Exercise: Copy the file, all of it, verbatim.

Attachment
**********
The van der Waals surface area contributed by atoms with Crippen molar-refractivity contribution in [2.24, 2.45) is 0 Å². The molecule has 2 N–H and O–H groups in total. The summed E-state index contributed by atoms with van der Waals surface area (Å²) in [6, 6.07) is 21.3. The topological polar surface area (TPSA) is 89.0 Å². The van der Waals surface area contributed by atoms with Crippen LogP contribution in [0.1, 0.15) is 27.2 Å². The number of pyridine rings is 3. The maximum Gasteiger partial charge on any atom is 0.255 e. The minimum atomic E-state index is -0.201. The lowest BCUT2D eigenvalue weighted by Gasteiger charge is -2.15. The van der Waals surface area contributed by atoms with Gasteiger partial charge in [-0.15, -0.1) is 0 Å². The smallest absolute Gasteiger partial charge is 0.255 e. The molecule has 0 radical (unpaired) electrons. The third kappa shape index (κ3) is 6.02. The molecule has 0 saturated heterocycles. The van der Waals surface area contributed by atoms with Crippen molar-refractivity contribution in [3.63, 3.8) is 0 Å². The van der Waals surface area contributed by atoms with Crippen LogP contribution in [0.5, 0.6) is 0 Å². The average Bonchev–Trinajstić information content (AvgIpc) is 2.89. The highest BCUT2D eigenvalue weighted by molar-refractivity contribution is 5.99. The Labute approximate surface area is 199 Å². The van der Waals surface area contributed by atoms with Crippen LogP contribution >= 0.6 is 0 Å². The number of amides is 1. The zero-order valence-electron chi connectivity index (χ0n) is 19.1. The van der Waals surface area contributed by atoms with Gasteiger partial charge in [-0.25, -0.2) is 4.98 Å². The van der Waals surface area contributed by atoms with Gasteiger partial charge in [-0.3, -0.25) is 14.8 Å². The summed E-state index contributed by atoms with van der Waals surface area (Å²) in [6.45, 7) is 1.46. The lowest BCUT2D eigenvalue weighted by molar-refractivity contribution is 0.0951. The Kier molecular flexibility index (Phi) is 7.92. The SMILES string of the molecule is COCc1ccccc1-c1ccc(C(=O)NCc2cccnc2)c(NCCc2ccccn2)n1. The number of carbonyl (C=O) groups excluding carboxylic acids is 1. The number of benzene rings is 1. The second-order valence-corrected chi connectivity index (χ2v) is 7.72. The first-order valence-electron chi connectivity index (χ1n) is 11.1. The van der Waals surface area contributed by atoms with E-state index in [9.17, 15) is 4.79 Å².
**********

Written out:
The van der Waals surface area contributed by atoms with Crippen molar-refractivity contribution in [2.24, 2.45) is 0 Å². The molecule has 2 N–H and O–H groups in total. The summed E-state index contributed by atoms with van der Waals surface area (Å²) in [6, 6.07) is 21.3. The topological polar surface area (TPSA) is 89.0 Å². The van der Waals surface area contributed by atoms with Crippen LogP contribution in [0.1, 0.15) is 27.2 Å². The number of pyridine rings is 3. The maximum Gasteiger partial charge on any atom is 0.255 e. The minimum atomic E-state index is -0.201. The lowest BCUT2D eigenvalue weighted by Gasteiger charge is -2.15. The van der Waals surface area contributed by atoms with Gasteiger partial charge in [-0.15, -0.1) is 0 Å². The smallest absolute Gasteiger partial charge is 0.255 e. The molecule has 0 radical (unpaired) electrons. The third kappa shape index (κ3) is 6.02. The molecule has 0 saturated heterocycles. The van der Waals surface area contributed by atoms with Crippen molar-refractivity contribution in [3.63, 3.8) is 0 Å². The van der Waals surface area contributed by atoms with Crippen LogP contribution in [0.5, 0.6) is 0 Å². The average Bonchev–Trinajstić information content (AvgIpc) is 2.89. The highest BCUT2D eigenvalue weighted by molar-refractivity contribution is 5.99. The Labute approximate surface area is 199 Å². The van der Waals surface area contributed by atoms with Crippen LogP contribution >= 0.6 is 0 Å². The number of amides is 1. The zero-order valence-electron chi connectivity index (χ0n) is 19.1. The van der Waals surface area contributed by atoms with Gasteiger partial charge in [-0.25, -0.2) is 4.98 Å². The van der Waals surface area contributed by atoms with Gasteiger partial charge in [-0.3, -0.25) is 14.8 Å². The summed E-state index contributed by atoms with van der Waals surface area (Å²) in [6.45, 7) is 1.46. The lowest BCUT2D eigenvalue weighted by molar-refractivity contribution is 0.0951. The Kier molecular flexibility index (Phi) is 7.92. The SMILES string of the molecule is COCc1ccccc1-c1ccc(C(=O)NCc2cccnc2)c(NCCc2ccccn2)n1. The number of carbonyl (C=O) groups excluding carboxylic acids is 1. The number of benzene rings is 1. The second-order valence-corrected chi connectivity index (χ2v) is 7.72. The first-order valence-electron chi connectivity index (χ1n) is 11.1. The van der Waals surface area contributed by atoms with E-state index in [9.17, 15) is 4.79 Å².